Recently, I was fortunate to moderate a panel at SAIC 2019.
Having experienced last year’s conference, I wasn’t going to attend this year’s instalment but felt the tug of national duty when asked to moderate. On the panel, I enjoyed, inter alia, listening to the thoughts of Finance Minister Tito Mboweni and Public Enterprises Minister Pravin Gordhan as they addressed the crucial subjects of infrastructure and energy. The panel also consisted of executives from global and domestic finance institutions and a global infrastructure-related OEM.
Now that SAIC 2019 has come and gone, what did I learn?
1. A confident, hard-working President
President Cyril Ramaphosa has grown in confidence over the last year in driving his stated investment outcomes. His increased confidence was visible relative to his performance last year. Our President works hard and is hustling for our country. He almost looked like he was enjoying himself. Well done to him and his team! It is building a national confidence that should trickle down into our economy.
2. The value of symbolic gestures and SAIC’s increasing influence
SAIC as a gathering is practical, but in many ways, more valuable symbolically. The underlying work associated with the announcements could have been done and dusted in closed door, boardroom-style meetings. However – in most instances – shouting about the announcements loudly and publicly brings awareness, focus and a sense of momentum. Maybe the 1980s hit-producing band Tears for Fears had a point with their therapeutic guidance “Shout, shout, let it all out!”
The power of this symbolism makes SAIC an unmissable event in our national economic calendar. It is a major gathering of the country’s political and business elite where investors, international chambers of business and sectoral coalitions all appear eager to get in on the game. This augers well for generating buy-in to the country’s investment requirements.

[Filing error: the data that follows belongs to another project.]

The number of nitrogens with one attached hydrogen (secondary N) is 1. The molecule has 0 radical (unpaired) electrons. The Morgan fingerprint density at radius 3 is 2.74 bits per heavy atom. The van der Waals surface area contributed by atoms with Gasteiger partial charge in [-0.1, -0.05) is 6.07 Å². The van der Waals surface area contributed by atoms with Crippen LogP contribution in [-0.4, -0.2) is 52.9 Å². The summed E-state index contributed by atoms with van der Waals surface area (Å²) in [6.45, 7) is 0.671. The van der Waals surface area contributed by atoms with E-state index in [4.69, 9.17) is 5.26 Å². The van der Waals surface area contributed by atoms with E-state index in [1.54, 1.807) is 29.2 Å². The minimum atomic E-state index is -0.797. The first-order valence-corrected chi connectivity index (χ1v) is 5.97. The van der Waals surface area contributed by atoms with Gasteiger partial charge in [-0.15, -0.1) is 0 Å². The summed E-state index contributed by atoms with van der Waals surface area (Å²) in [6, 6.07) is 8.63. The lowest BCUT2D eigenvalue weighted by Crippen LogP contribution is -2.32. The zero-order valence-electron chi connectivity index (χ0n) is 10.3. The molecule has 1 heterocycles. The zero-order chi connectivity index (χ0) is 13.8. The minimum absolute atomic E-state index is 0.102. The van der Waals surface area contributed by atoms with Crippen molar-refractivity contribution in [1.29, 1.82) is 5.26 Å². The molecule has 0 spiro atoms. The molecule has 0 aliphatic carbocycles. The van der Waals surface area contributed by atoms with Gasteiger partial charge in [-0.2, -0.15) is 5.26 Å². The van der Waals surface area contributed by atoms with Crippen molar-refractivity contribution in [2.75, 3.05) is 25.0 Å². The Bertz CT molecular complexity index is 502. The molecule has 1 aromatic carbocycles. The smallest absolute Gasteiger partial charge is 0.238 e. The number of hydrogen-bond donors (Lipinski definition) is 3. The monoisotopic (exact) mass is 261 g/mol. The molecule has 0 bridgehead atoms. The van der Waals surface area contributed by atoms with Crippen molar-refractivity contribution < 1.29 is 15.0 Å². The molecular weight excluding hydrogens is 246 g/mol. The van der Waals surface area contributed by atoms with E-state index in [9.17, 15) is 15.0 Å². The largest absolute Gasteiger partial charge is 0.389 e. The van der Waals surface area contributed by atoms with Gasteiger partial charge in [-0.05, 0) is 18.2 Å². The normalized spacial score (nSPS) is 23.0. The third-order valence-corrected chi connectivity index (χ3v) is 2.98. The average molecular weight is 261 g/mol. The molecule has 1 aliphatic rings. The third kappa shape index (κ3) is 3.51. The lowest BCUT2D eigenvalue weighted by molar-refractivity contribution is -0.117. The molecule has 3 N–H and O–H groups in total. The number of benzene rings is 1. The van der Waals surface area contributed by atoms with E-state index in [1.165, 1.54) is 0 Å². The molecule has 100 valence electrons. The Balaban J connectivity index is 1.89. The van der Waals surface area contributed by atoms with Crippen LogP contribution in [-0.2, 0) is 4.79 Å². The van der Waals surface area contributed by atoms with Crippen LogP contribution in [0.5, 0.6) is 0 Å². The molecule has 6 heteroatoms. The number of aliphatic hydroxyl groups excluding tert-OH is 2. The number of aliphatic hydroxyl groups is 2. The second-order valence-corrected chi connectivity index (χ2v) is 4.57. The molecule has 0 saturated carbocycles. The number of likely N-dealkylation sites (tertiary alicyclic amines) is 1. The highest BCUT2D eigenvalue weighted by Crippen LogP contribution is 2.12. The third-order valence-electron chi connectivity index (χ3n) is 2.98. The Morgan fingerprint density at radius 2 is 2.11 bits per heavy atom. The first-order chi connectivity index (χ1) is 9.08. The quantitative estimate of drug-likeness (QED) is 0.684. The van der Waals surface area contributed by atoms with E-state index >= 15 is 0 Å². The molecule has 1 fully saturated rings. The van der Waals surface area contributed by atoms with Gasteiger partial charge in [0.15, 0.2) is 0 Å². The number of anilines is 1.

3. Bringing the right people together can drive simple, practical solutions
During the panel discussion, Siemans Southern and Eastern Africa CEO Sabine Dall’Omo proposed more than a few simple, practical solutions related to South Africa’s critical energy infrastructure. As Dall’Omo spoke, I saw Minister Gordhan whip out his note book and write down a few of these suggestions. While it may appear innocuous, for me, it is a sign that her words resonated with him. As we seek to turn South Africa around, convening conversations is a simple but critical step towards finding solutions. It’s inexpensive and easy to arrange.
4. We need to address South Africa’s high-value strategic skills visa regime, now
South Africa is a skills-scarce environment. It is critical that large South African businesses and State Owned Enterprises have timely access to globally-available scarce skills. We are living in a world of South African skills emigration, yet we need these skills today more than ever. However, the current visa regime makes our country a difficult destination to work in. It’s an obvious low hanging fruit. It’s not difficult and costs nothing. The scrapping of the unabridged birth certificate requirement for inbound travellers recently is evidence of what can be achieved if we put our minds to the task.
5. Institutional innovation for increased investment
We are seeing at least three forms of institutional innovation.